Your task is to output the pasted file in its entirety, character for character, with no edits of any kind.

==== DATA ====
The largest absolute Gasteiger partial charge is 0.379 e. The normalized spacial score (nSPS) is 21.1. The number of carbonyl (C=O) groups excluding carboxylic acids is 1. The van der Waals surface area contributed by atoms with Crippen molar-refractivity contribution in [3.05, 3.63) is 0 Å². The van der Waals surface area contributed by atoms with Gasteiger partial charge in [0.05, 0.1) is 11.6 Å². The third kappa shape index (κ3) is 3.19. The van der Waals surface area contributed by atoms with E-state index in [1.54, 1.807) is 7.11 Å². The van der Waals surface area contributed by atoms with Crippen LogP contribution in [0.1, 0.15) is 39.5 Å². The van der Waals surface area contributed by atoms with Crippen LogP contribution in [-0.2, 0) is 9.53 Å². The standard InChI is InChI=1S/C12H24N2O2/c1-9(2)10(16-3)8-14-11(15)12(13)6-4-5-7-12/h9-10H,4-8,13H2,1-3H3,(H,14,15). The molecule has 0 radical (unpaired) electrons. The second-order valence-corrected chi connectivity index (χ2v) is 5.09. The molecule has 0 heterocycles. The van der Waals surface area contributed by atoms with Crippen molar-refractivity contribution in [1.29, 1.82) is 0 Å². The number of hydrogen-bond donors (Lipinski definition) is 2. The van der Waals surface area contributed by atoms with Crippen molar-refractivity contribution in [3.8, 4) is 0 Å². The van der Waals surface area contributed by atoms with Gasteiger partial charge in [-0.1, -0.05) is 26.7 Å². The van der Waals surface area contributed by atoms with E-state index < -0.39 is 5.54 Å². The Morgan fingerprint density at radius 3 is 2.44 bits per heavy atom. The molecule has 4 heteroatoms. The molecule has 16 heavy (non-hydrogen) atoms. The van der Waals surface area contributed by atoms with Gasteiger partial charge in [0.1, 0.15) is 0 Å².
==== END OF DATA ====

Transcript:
The largest absolute Gasteiger partial charge is 0.379 e. The normalized spacial score (nSPS) is 21.1. The number of carbonyl (C=O) groups excluding carboxylic acids is 1. The van der Waals surface area contributed by atoms with Crippen molar-refractivity contribution in [3.05, 3.63) is 0 Å². The van der Waals surface area contributed by atoms with Gasteiger partial charge in [0.05, 0.1) is 11.6 Å². The third kappa shape index (κ3) is 3.19. The van der Waals surface area contributed by atoms with E-state index in [1.54, 1.807) is 7.11 Å². The van der Waals surface area contributed by atoms with Crippen LogP contribution in [0.1, 0.15) is 39.5 Å². The van der Waals surface area contributed by atoms with Crippen LogP contribution in [-0.2, 0) is 9.53 Å². The standard InChI is InChI=1S/C12H24N2O2/c1-9(2)10(16-3)8-14-11(15)12(13)6-4-5-7-12/h9-10H,4-8,13H2,1-3H3,(H,14,15). The molecule has 0 radical (unpaired) electrons. The second-order valence-corrected chi connectivity index (χ2v) is 5.09. The molecule has 0 heterocycles. The van der Waals surface area contributed by atoms with Crippen molar-refractivity contribution in [1.29, 1.82) is 0 Å². The number of hydrogen-bond donors (Lipinski definition) is 2. The van der Waals surface area contributed by atoms with Crippen molar-refractivity contribution in [3.8, 4) is 0 Å². The van der Waals surface area contributed by atoms with Gasteiger partial charge in [-0.1, -0.05) is 26.7 Å². The van der Waals surface area contributed by atoms with E-state index < -0.39 is 5.54 Å². The Morgan fingerprint density at radius 3 is 2.44 bits per heavy atom. The molecule has 4 heteroatoms. The molecule has 16 heavy (non-hydrogen) atoms. The van der Waals surface area contributed by atoms with Gasteiger partial charge in [0.1, 0.15) is 0 Å².